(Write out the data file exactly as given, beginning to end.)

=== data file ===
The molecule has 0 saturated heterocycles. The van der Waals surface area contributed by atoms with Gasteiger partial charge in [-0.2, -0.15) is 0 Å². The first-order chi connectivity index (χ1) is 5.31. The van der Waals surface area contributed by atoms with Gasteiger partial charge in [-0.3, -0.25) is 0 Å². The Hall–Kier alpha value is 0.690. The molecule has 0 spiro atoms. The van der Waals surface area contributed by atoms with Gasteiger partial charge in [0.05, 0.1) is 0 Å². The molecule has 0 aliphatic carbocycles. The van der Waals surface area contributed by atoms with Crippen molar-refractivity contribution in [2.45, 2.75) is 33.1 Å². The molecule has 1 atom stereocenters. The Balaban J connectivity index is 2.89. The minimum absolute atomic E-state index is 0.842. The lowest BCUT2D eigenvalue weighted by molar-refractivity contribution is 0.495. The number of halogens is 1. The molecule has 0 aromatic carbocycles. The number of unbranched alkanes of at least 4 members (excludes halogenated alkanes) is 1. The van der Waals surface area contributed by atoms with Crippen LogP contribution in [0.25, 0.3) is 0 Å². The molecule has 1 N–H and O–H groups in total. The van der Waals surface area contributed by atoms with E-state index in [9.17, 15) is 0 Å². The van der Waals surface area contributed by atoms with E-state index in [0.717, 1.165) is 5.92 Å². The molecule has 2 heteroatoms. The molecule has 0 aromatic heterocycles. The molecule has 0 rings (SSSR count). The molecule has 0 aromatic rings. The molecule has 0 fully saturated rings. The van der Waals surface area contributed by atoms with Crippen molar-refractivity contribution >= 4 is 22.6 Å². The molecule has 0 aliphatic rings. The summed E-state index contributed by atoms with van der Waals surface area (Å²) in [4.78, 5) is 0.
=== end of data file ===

The molecule has 0 saturated heterocycles. The van der Waals surface area contributed by atoms with Gasteiger partial charge in [-0.2, -0.15) is 0 Å². The first-order chi connectivity index (χ1) is 5.31. The van der Waals surface area contributed by atoms with Gasteiger partial charge in [-0.3, -0.25) is 0 Å². The Hall–Kier alpha value is 0.690. The molecule has 0 spiro atoms. The van der Waals surface area contributed by atoms with Gasteiger partial charge in [0.05, 0.1) is 0 Å². The molecule has 0 aliphatic carbocycles. The van der Waals surface area contributed by atoms with Crippen molar-refractivity contribution in [2.45, 2.75) is 33.1 Å². The molecule has 1 atom stereocenters. The Balaban J connectivity index is 2.89. The minimum absolute atomic E-state index is 0.842. The lowest BCUT2D eigenvalue weighted by molar-refractivity contribution is 0.495. The number of halogens is 1. The molecule has 0 aromatic carbocycles. The number of unbranched alkanes of at least 4 members (excludes halogenated alkanes) is 1. The van der Waals surface area contributed by atoms with Crippen LogP contribution in [0.25, 0.3) is 0 Å². The molecule has 1 N–H and O–H groups in total. The van der Waals surface area contributed by atoms with E-state index in [9.17, 15) is 0 Å². The van der Waals surface area contributed by atoms with E-state index in [0.717, 1.165) is 5.92 Å². The molecule has 2 heteroatoms. The molecule has 0 aromatic heterocycles. The molecule has 0 rings (SSSR count). The molecule has 0 aromatic rings. The molecule has 0 fully saturated rings. The van der Waals surface area contributed by atoms with Crippen molar-refractivity contribution >= 4 is 22.6 Å². The molecule has 0 aliphatic rings. The summed E-state index contributed by atoms with van der Waals surface area (Å²) in [4.78, 5) is 0.